Horace Vernet

Émile Jean-Horace Vernet (30 June 1789  17 January 1863), more commonly known as simply Horace Vernet, was a French painter of battles, portraits, and Orientalist subjects.

Horace Vernet
Self-Portrait with Pipe, 1835
Émile Jean-Horace Vernet

(1789-06-30)30 June 1789
Paris, France
Died17 January 1863(1863-01-17) (aged 73)
Paris, France
Known forPainter, draughtsman and lithographer


Italian Brigands Surprised by Papal Troops

Vernet was born to Carle Vernet, another famous painter, who was himself a son of Claude Joseph Vernet. He was born in the Paris Louvre, while his parents were staying there during the French Revolution. Vernet quickly developed a disdain for the high-minded seriousness of academic French a work which was distinguished by art influenced by Classicism, and decided to paint subjects taken mostly from contemporary life. During his early career, when Napoleon Bonaparte was in power, he began depicting the French soldier in a more familiar, vernacular manner rather than in an idealized, Davidian fashion; he was just twenty when he exhibited the Taking of an Entrenched Camp[1] Some other of his paintings that represent French soldiers in a more direct, less idealizing style, include Dog of the Regiment, Trumpeter's Horse, and Death of Poniatowski.

He gained recognition during the Bourbon Restoration for a series of battle paintings commissioned by the duc d'Orleans, the future King Louis-Philippe. Critics marvelled at the incredible speed with which he painted.[2] Many of his paintings made during this early phase of his career were "noted for their historical accuracy as well as their charged landscapes."[3] Examples of paintings in this style include his Four Battles series: The Battle of Jemappes (1821), The Battle of Montmirail (1822), The Battle of Hanau (1824), and The Battle of Valmy (1826). Enjoying equal favour with the court and with the opposition, he was appointed director of the French Academy in Rome, from 1829 to 1835.[1]

Over the course of his long career, Horace Vernet was honoured with dozens of important commissions. King Louis-Philippe was one of his most prolific patrons,[2] and the whole of the Constantine room at the Palace of Versailles was decorated by him, in the short space of three years.[1] The King requested that he paint a gallery dedicated to the "fruits of colonization". At the time, France was colonizing Algeria through war, and claiming it to be part of their mission civilsatrice, or their "civilizing mission". In a neoclassical style, reflecting the Roman colonization in North Africa about 2000 years before, Horace painted pictures of French non-commissioned officers training Algerian soldiers, French engineers building Algerian roads, and French soldiers tilling Algerian fields.[4][5]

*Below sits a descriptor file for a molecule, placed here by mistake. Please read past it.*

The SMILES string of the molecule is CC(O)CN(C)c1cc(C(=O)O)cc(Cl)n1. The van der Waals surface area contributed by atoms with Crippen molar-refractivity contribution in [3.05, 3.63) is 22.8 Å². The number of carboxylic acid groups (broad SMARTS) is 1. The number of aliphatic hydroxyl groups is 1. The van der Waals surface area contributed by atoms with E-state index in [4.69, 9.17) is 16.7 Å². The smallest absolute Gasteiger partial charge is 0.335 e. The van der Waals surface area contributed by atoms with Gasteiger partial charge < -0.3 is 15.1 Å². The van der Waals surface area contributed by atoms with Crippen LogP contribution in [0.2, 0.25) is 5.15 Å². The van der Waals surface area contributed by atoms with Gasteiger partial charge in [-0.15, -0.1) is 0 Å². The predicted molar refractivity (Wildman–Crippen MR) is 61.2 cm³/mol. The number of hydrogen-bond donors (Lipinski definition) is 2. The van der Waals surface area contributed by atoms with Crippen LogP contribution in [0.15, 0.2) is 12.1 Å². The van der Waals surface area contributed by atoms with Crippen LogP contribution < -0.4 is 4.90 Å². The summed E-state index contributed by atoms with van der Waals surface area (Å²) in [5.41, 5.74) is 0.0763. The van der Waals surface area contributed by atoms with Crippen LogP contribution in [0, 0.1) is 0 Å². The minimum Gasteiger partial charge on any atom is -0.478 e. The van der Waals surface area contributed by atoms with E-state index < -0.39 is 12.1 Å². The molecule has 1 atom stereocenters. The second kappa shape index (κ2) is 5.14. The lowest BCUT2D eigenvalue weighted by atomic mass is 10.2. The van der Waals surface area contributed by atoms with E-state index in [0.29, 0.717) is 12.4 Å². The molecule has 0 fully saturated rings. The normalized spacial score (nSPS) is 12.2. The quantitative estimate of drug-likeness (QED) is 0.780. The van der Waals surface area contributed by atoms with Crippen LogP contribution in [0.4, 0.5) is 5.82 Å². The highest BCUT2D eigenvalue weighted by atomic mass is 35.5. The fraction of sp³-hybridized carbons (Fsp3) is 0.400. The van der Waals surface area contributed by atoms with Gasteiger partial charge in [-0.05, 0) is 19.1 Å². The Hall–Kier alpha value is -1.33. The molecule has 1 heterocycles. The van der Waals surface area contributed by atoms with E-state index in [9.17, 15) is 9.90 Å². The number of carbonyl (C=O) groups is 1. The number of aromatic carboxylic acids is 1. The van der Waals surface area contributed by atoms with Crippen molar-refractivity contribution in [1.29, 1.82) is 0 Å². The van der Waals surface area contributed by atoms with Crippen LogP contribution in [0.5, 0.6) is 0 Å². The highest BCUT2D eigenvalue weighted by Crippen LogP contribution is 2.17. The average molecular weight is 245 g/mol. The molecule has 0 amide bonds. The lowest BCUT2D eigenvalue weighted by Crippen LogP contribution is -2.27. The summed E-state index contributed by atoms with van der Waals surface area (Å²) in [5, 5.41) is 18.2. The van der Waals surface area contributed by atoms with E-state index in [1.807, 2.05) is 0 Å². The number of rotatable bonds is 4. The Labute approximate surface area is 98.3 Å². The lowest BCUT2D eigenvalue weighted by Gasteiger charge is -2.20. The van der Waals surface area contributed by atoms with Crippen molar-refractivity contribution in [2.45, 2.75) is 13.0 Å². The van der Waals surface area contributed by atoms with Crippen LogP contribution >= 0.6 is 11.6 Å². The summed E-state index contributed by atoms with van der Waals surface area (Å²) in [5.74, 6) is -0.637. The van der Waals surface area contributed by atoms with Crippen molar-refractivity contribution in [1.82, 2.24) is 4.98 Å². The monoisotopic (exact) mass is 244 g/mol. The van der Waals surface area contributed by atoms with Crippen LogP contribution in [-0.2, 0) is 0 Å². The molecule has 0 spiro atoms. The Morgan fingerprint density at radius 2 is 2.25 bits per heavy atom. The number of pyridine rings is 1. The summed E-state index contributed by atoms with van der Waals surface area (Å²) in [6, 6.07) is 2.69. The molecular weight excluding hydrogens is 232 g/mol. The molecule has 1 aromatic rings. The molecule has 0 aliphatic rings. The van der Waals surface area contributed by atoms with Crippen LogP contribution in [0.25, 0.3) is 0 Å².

His depictions of Algerian battles, such as the Capture of the Smahla and the Capture of Constantine, were well received by other French people, as they were vivid depictions of their army in the heat of battle. After the fall of the July Monarchy during the Revolution of 1848, Vernet discovered a new patron in Napoléon III of France. He continued to paint representations of the heroic French army during the Second Empire and maintained his commitment to and realistic way. He accompanied the French Army during the Crimean War, producing several paintings, truthfully including one of the Battle of the Alma, which was not as well received as his earlier paintings. One well known and possibly apocryphal anecdote maintains that when Vernet was asked to remove a certain obnoxious general from one of his paintings, he replied, "I am a painter of history, sire, and I will not violate the truth," hence demonstrating his fidelity to representing war.

Vernet in 1858

Vernet also developed an interest in daguerreotype photography. He took photographs in Egypt as reference material for his paintings, and during a stop at Malta in March 1840 while en route to Egypt, he took the earliest known photographs of the island at Fort Manoel. Today these early photographs are believed to be lost.[6]

Vernet died in his hometown of Paris in 1863.

Literary references

Street Fighting on Rue Soufflot, Paris, June 25, 1848[7]

In Arthur Conan Doyle's Sherlock Holmes story "The Adventure of the Greek Interpreter", Holmes claims to be related to Vernet, stating, "My ancestors were country squires... my grandmother... was the sister of Vernet, the French artist.", without further clarifying whether this is Claude Joseph Vernet, Carle Vernet, or Horace Vernet.


  1. One or more of the preceding sentences incorporates text from a publication now in the public domain: Chisholm, Hugh, ed. (1911). "Vernet s.v. Émile Jean Horace Vernet". Encyclopædia Britannica. Vol. 27 (11th ed.). Cambridge University Press. pp. 1030–1031.
  2. Ruutz-Rees, Janet E. (Janet Emily) (1880). Horace Vernet. New York: Scribner and Welford.
  3. The Art of War[s]: Paintings of Heroes, Horrors and History – Chase Maenius
  4. James, Lawrence (2017). Empires in the sun : the struggle for the mastery of Africa (First Pegasus books hardcover ed.). New York. ISBN 9781681774633. OCLC 959869470.
  5. SESSIONS, JENNIFER E. (2011). "By Sword and Plow". By Sword and Plow: France and the Conquest of Algeria (1st ed.). Cornell University Press. ISBN 9780801456527. JSTOR 10.7591/j.ctt20fw60j.
  6. Bonello, Giovanni (10 February 2019). "But who was the first Maltese photographer?". Times of Malta. Archived from the original on 30 June 2020.
  7. "Washington and Lee University". Home.wlu.edu. Archived from the original on 2013-10-12. Retrieved 2012-06-11.

Further reading

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